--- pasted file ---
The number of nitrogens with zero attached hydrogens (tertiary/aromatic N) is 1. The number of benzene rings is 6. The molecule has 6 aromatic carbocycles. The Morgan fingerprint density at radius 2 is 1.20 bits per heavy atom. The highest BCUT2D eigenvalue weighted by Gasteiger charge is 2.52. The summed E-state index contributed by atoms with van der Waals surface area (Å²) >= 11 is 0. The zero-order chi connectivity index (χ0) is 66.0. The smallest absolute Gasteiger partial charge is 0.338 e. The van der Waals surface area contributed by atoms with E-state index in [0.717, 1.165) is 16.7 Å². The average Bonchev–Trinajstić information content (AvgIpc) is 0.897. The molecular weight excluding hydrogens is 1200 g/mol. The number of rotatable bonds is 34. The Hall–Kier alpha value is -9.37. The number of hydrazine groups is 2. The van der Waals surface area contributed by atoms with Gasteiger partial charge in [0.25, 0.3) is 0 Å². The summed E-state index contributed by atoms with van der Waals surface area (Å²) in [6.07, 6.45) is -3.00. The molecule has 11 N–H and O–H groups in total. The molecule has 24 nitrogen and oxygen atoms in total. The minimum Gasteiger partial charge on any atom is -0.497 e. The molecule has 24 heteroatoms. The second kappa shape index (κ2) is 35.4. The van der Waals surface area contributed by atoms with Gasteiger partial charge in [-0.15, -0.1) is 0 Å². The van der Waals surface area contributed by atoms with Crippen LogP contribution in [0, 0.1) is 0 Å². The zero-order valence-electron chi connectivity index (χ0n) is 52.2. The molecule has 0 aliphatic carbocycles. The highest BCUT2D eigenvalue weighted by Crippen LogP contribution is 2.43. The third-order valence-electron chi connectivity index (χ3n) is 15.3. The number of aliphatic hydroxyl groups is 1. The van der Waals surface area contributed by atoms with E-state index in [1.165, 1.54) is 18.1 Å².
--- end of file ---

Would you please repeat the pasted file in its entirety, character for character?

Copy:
The number of nitrogens with zero attached hydrogens (tertiary/aromatic N) is 1. The number of benzene rings is 6. The molecule has 6 aromatic carbocycles. The Morgan fingerprint density at radius 2 is 1.20 bits per heavy atom. The highest BCUT2D eigenvalue weighted by Gasteiger charge is 2.52. The summed E-state index contributed by atoms with van der Waals surface area (Å²) >= 11 is 0. The zero-order chi connectivity index (χ0) is 66.0. The smallest absolute Gasteiger partial charge is 0.338 e. The van der Waals surface area contributed by atoms with E-state index in [0.717, 1.165) is 16.7 Å². The average Bonchev–Trinajstić information content (AvgIpc) is 0.897. The molecular weight excluding hydrogens is 1200 g/mol. The number of rotatable bonds is 34. The Hall–Kier alpha value is -9.37. The number of hydrazine groups is 2. The van der Waals surface area contributed by atoms with Gasteiger partial charge in [0.25, 0.3) is 0 Å². The summed E-state index contributed by atoms with van der Waals surface area (Å²) in [6.07, 6.45) is -3.00. The molecule has 11 N–H and O–H groups in total. The molecule has 24 nitrogen and oxygen atoms in total. The minimum Gasteiger partial charge on any atom is -0.497 e. The molecule has 24 heteroatoms. The second kappa shape index (κ2) is 35.4. The van der Waals surface area contributed by atoms with Gasteiger partial charge in [-0.15, -0.1) is 0 Å². The van der Waals surface area contributed by atoms with Crippen LogP contribution in [0, 0.1) is 0 Å². The zero-order valence-electron chi connectivity index (χ0n) is 52.2. The molecule has 0 aliphatic carbocycles. The highest BCUT2D eigenvalue weighted by Crippen LogP contribution is 2.43. The third-order valence-electron chi connectivity index (χ3n) is 15.3. The number of aliphatic hydroxyl groups is 1. The van der Waals surface area contributed by atoms with E-state index in [1.165, 1.54) is 18.1 Å².